The problem for police officers is that such laws can be difficult to enforce. Even though texting constitutes a primary offense in most instances (meaning that drivers can be pulled over solely for breaking that law), officers have to witness a motorist in the act of texting. That means that in the 29 states where it's okay for drivers to use a handheld cell phone, officers have to observe a driver interacting with a device long enough to ensure that they're not fiddling with music or doing something else that might be considered legal.
The Department of Transportation recently announced pilot programs in Connecticut and Massachusetts "to develop and train police officers on better methods for spotting drivers who are texting, and to develop media techniques that alert the public to the perils of texting and driving". Although Secretary of Transportation Ray LaHood admits that "there is still much work to be done" in the area of enforcement, programs like this should soon give officers new tools to catch offenders.
Which is to be expected. Distracted driving is a huge problem in the U.S. and elsewhere, and as smartphones and in-dash navigation screens become ubiquitous, the problem's only going to get worse. In fact, perfectly sensible people text and drive -- including nearly one-third of your commuting colleagues.
So, given that texting is a growing problem and enforcement is ramping up, it's likely that you or one of your friends will soon get busted for LOLing and OMWing in traffic. How does that affect your wallet?
First, there's the cost of the ticket, which varies from state to state, depending on the base charge, court fees and other expenses. As an example: Online Auto Insurance (OAI) reports that the base fee in California is $20, but after adding on all the ancillary costs, texters leave the courthouse a staggering $336 poorer.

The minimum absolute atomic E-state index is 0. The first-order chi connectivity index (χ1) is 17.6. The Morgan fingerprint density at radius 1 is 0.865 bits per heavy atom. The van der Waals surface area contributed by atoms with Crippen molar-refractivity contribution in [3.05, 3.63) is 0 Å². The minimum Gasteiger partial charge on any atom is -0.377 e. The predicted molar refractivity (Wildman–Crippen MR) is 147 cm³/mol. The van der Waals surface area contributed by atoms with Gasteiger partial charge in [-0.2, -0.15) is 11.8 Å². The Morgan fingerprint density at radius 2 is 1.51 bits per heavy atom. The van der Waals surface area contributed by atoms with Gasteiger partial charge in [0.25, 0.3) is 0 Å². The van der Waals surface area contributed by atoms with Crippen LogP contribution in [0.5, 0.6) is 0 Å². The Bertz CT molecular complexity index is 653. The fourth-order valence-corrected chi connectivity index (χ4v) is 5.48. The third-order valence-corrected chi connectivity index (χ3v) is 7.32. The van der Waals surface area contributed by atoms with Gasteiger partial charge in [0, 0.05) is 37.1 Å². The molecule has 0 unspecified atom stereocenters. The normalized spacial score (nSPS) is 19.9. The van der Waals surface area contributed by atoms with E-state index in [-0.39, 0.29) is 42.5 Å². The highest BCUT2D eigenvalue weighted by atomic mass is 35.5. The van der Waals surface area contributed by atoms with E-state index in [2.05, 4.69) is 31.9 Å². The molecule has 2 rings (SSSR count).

Then, there's the question of insurance. OAI secured three quotes for a hypothetical driver: a 25-year-old single male, living in New York, driving roughly 10,000 miles each year in his 2008 Honda Civic DX, with one texting ticket on his record.
In one scenario, the violation didn't cause the quote to change at all: the hypothetical driver paid the same with or without the ticket. At the other two insurers, however, rates jumped 9.1% and 10.5%. And although OAI didn't explore the issue, chances are that a second texting ticket would likely have even more dire consequences for the insured.
Of course, we'd be remiss if we didn't point out that OAI makes its money by brokering auto insurance policies for drivers. In other words, it's in OAI's best interests to make drivers aware of discrepancies in insurance rates, since that encourages new business.
That said, we're not surprised by the findings. In fact, we're a bit surprised that the difference in quotes wasn't a bit more dramatic for those with texting tickets on their record.
Have you gotten a ticket for texting while driving? How much did it set you back? Did it affect your insurance? Drop us a line, or leave a note in the comments below.